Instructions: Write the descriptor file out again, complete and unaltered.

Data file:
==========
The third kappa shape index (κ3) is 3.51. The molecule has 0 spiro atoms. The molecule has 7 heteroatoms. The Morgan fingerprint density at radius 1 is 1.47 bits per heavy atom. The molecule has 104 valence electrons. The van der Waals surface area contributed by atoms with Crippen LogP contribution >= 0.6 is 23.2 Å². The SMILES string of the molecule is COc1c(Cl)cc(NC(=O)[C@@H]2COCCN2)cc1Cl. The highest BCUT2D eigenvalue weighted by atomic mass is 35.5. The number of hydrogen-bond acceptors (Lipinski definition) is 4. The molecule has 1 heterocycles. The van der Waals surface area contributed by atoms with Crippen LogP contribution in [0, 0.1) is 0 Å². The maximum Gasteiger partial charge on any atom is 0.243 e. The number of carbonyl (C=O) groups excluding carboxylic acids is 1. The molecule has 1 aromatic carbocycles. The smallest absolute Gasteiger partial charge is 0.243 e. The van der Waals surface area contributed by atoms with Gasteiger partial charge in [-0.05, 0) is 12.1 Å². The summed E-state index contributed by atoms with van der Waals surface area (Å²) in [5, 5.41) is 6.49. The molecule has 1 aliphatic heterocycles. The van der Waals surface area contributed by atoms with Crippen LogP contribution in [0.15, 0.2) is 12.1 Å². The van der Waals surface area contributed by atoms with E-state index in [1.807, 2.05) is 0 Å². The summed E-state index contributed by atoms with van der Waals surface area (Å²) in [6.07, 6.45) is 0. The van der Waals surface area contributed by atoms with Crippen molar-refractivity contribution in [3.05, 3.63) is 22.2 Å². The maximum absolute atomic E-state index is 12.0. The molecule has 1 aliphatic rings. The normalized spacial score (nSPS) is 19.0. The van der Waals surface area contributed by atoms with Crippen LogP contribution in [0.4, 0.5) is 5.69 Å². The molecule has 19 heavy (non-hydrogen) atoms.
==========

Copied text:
The third kappa shape index (κ3) is 3.51. The molecule has 0 spiro atoms. The molecule has 7 heteroatoms. The Morgan fingerprint density at radius 1 is 1.47 bits per heavy atom. The molecule has 104 valence electrons. The van der Waals surface area contributed by atoms with Crippen LogP contribution >= 0.6 is 23.2 Å². The SMILES string of the molecule is COc1c(Cl)cc(NC(=O)[C@@H]2COCCN2)cc1Cl. The highest BCUT2D eigenvalue weighted by atomic mass is 35.5. The number of hydrogen-bond acceptors (Lipinski definition) is 4. The molecule has 1 heterocycles. The van der Waals surface area contributed by atoms with Crippen LogP contribution in [0, 0.1) is 0 Å². The maximum Gasteiger partial charge on any atom is 0.243 e. The number of carbonyl (C=O) groups excluding carboxylic acids is 1. The molecule has 1 aromatic carbocycles. The smallest absolute Gasteiger partial charge is 0.243 e. The van der Waals surface area contributed by atoms with Gasteiger partial charge in [-0.05, 0) is 12.1 Å². The summed E-state index contributed by atoms with van der Waals surface area (Å²) in [5, 5.41) is 6.49. The molecule has 1 aliphatic heterocycles. The van der Waals surface area contributed by atoms with Crippen LogP contribution in [0.15, 0.2) is 12.1 Å². The van der Waals surface area contributed by atoms with E-state index in [1.807, 2.05) is 0 Å². The summed E-state index contributed by atoms with van der Waals surface area (Å²) in [6.07, 6.45) is 0. The van der Waals surface area contributed by atoms with Crippen molar-refractivity contribution in [3.05, 3.63) is 22.2 Å². The maximum absolute atomic E-state index is 12.0. The molecule has 1 aliphatic rings. The normalized spacial score (nSPS) is 19.0. The van der Waals surface area contributed by atoms with Crippen LogP contribution in [0.4, 0.5) is 5.69 Å². The molecule has 19 heavy (non-hydrogen) atoms.